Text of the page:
VivaPreparation2

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Author:
Jbeckton
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19030
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VivaPreparation2
Updated:
2010-06-11 11:47:06
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Viva findings justification generalisability
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More questions I'm likely to be asked in my doctoral Viva
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  1. How did I reach my conclusions.
    • Diversity of activity
    • Relationships with central services
    • Flexibility
    • Scepticism about tech.
    • Little drawing on any ED community of practice
    • Emerged from themes in NVIVO codes - in fact they leapt out

    I think my major conclusion was that there was a real effort to make the EDU part of the University. I was struck by the diversity of the activity that was going on within units and I though that flexibility indicated a certain responsiveness that boded will for the EDU. It might struggle to survive, but if it has "friends" it's going to be harder to get rid of. I was also struck by a certain scepticism about technology, or rather a pragmatic approach to its use. There had to be a practical purpose for technology, rather than just a "lets see what it can do attitude" But that was countered by an awareness that students might be interested in other tools. A minor conclusion was that there seemed to be relatively little emphasis on drawing from an educational development "community of practice". It is possible that that was an effect of the small sample, but when I did the data analysis the Nvivo nodes that leapt out were all to do with relationships within the University. A second conclusion that emerged from the data analysis was the emphasis on working with non-academic staff, which all the respondents thought important. Of course there is an element of reflexivity in this too, in that while my own unit wasn't one of my cases, I did use it as a sort of test model.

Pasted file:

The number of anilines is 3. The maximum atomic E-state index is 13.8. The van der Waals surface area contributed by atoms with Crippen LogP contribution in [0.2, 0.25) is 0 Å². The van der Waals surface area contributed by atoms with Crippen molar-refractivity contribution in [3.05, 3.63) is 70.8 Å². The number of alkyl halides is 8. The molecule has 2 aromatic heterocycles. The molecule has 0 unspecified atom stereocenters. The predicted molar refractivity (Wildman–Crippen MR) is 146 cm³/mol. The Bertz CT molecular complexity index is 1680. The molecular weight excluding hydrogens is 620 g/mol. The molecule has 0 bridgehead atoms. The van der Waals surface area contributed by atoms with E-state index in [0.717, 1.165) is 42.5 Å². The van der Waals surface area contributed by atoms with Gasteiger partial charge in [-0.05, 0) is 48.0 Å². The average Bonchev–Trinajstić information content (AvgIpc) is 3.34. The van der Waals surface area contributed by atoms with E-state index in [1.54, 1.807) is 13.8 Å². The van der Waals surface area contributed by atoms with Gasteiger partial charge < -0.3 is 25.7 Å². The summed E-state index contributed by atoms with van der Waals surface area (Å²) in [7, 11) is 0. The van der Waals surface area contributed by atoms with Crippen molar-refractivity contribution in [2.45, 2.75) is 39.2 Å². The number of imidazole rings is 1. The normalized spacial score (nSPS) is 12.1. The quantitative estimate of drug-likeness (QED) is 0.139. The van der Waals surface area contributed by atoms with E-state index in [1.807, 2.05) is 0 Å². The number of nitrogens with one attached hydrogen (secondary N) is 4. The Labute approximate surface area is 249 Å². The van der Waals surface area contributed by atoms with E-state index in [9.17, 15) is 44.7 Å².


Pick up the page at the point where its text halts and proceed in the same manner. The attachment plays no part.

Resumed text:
2. How do I justify my methods of analysis of my data.